• USPTO Issues Final Rules: Preissuance Submissions by Third Parties
  • August 21, 2012 | Author: Christopher B. Tokarczyk
  • Law Firm: Venable LLP - Washington Office
  • On August 14, 2012, the USPTO issued final rules, effective September 16, 2012, that implement provisions of the Leahy-Smith America Invents Act related to preissuance submissions by third parties. The rules modify existing practice by allowing third parties to submit documents with a concise description of relevance of each document submitted with the same or greater time period than previously allowed. The rules, once effective, apply to any application filed before, on, or after September 16, 2012.

    A preissuance submission must be filed timely and contain a list identifying the items being submitted, a concise description of each item listed, a legible copy of each non-U.S. patent document listed, an English language translation of any non-English language item listed, a statement by the party making the submission that the submission complies with the statute and the rule, and the required fee.

    In order to be filed timely, a preissuance submission must be filed prior to the earlier of one of two time periods. The first is the date a notice of allowance is mailed. The second is the later of six months after the date on which the application is first published by the USPTO or the date the first rejection of any claim by the examiner is given or mailed during the examination of the application.

    A concise description for an item is a statement of facts regarding the submitted evidence and will not, itself, be treated as evidence. The concise description should set forth facts explaining how an item listed is of potential relevance to the examination of the application in which the third-party submission has been filed. The concise description may take the form of a narrative or claim chart. However, the USPTO cautions that the concise description should not be interpreted as permitting a third party to participate in the prosecution of an application, because the initiation of a protest or other form of preissuance opposition for published applications without the consent of the applicant is not permitted by U.S. patent law.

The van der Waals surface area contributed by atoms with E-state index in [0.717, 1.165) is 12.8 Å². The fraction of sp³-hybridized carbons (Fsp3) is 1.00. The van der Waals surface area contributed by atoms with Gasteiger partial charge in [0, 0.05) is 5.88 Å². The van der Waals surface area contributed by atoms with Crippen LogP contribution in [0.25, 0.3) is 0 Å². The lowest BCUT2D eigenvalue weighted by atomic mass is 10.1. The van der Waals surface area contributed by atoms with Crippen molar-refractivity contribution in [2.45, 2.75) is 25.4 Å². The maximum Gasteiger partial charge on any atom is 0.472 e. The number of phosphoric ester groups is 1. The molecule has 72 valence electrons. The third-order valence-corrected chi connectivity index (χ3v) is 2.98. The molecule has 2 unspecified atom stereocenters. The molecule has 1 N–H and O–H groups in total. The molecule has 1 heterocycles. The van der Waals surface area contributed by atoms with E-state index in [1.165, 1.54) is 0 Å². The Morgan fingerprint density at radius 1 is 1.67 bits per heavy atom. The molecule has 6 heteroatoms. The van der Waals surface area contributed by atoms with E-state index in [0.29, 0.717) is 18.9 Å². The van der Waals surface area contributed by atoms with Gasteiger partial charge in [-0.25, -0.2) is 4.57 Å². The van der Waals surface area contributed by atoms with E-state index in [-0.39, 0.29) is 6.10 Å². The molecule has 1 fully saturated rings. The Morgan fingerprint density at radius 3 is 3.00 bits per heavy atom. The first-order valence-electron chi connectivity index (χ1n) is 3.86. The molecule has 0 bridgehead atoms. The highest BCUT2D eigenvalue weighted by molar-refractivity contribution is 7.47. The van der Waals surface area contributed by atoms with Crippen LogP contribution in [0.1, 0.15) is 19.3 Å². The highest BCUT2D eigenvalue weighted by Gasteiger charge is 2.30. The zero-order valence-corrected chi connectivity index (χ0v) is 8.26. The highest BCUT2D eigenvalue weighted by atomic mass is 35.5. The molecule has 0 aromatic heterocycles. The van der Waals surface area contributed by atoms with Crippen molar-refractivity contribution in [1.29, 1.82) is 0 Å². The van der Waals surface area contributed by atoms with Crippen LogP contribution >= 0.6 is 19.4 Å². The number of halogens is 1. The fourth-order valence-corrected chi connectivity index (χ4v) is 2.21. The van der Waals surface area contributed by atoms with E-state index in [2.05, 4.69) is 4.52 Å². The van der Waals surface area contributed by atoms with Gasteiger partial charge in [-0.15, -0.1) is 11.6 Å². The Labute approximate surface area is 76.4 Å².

The rules limit the type of information that may be submitted to patents, published patent applications, and other printed publications of potential relevance to the examination of a patent application. However, there is no requirement that the information submitted be prior art documents, that the information submitted not already be of record in the application, or that the information submitted not be cumulative of other documents or of information already under consideration by the USPTO. In these cases, the concise description may provide additional information such that the submitted information, along with the concise description, are not cumulative of information already of record.

    Compliant third-party submissions will be made of record and considered by the examiner when the examiner next takes up the application for action following the entry of the submission into patent file. The examiner will consider the submitted documents and concise descriptions in the same manner that the examiner would consider information and concise explanations of relevance submitted in an IDS.

    The rules include several other important aspects. For example, preissuance submissions are not permitted to be filed in reissue applications or reexamination proceedings, because they are post-issuance proceedings. A third party may not be required to pay fees if the third-party submission lists three or fewer documents and is the first third-party submission filed by a third party or a party in privity with a third party in a given application. Any member of the public may file a third-party, and it may also be filed by an attorney or other representative on behalf of an unnamed real party in interest to impart some degree of anonymity.